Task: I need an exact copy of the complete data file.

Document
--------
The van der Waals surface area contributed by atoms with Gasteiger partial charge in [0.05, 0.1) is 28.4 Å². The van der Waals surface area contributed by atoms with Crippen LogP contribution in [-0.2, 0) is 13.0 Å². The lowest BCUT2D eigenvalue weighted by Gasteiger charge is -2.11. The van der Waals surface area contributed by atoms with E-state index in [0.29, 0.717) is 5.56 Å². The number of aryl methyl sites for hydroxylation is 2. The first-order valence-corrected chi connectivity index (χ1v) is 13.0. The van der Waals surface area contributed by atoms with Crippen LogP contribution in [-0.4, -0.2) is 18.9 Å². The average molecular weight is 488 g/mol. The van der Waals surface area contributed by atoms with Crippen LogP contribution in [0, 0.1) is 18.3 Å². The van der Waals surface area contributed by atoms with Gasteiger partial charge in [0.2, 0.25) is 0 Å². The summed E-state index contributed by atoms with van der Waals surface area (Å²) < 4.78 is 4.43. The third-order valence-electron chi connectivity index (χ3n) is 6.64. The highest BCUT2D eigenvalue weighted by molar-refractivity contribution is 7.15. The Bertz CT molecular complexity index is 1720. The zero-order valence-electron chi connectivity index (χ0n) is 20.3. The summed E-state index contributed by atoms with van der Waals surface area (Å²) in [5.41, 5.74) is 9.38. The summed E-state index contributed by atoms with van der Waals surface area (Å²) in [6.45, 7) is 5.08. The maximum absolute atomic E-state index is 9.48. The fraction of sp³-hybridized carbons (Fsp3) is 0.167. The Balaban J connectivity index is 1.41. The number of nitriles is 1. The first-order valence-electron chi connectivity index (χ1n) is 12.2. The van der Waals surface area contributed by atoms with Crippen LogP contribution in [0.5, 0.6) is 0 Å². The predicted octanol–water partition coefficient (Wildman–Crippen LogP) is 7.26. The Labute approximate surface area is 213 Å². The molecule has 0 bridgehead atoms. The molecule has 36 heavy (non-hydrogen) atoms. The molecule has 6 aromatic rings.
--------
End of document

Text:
The van der Waals surface area contributed by atoms with Gasteiger partial charge in [0.05, 0.1) is 28.4 Å². The van der Waals surface area contributed by atoms with Crippen LogP contribution in [-0.2, 0) is 13.0 Å². The lowest BCUT2D eigenvalue weighted by Gasteiger charge is -2.11. The van der Waals surface area contributed by atoms with E-state index in [0.29, 0.717) is 5.56 Å². The number of aryl methyl sites for hydroxylation is 2. The first-order valence-corrected chi connectivity index (χ1v) is 13.0. The van der Waals surface area contributed by atoms with Crippen LogP contribution in [-0.4, -0.2) is 18.9 Å². The average molecular weight is 488 g/mol. The van der Waals surface area contributed by atoms with Crippen LogP contribution in [0, 0.1) is 18.3 Å². The van der Waals surface area contributed by atoms with Gasteiger partial charge in [0.2, 0.25) is 0 Å². The summed E-state index contributed by atoms with van der Waals surface area (Å²) < 4.78 is 4.43. The third-order valence-electron chi connectivity index (χ3n) is 6.64. The highest BCUT2D eigenvalue weighted by molar-refractivity contribution is 7.15. The Bertz CT molecular complexity index is 1720. The zero-order valence-electron chi connectivity index (χ0n) is 20.3. The summed E-state index contributed by atoms with van der Waals surface area (Å²) in [5.41, 5.74) is 9.38. The summed E-state index contributed by atoms with van der Waals surface area (Å²) in [6.45, 7) is 5.08. The maximum absolute atomic E-state index is 9.48. The fraction of sp³-hybridized carbons (Fsp3) is 0.167. The Balaban J connectivity index is 1.41. The number of nitriles is 1. The first-order valence-electron chi connectivity index (χ1n) is 12.2. The van der Waals surface area contributed by atoms with Crippen LogP contribution in [0.5, 0.6) is 0 Å². The predicted octanol–water partition coefficient (Wildman–Crippen LogP) is 7.26. The Labute approximate surface area is 213 Å². The molecule has 0 bridgehead atoms. The molecule has 36 heavy (non-hydrogen) atoms. The molecule has 6 aromatic rings.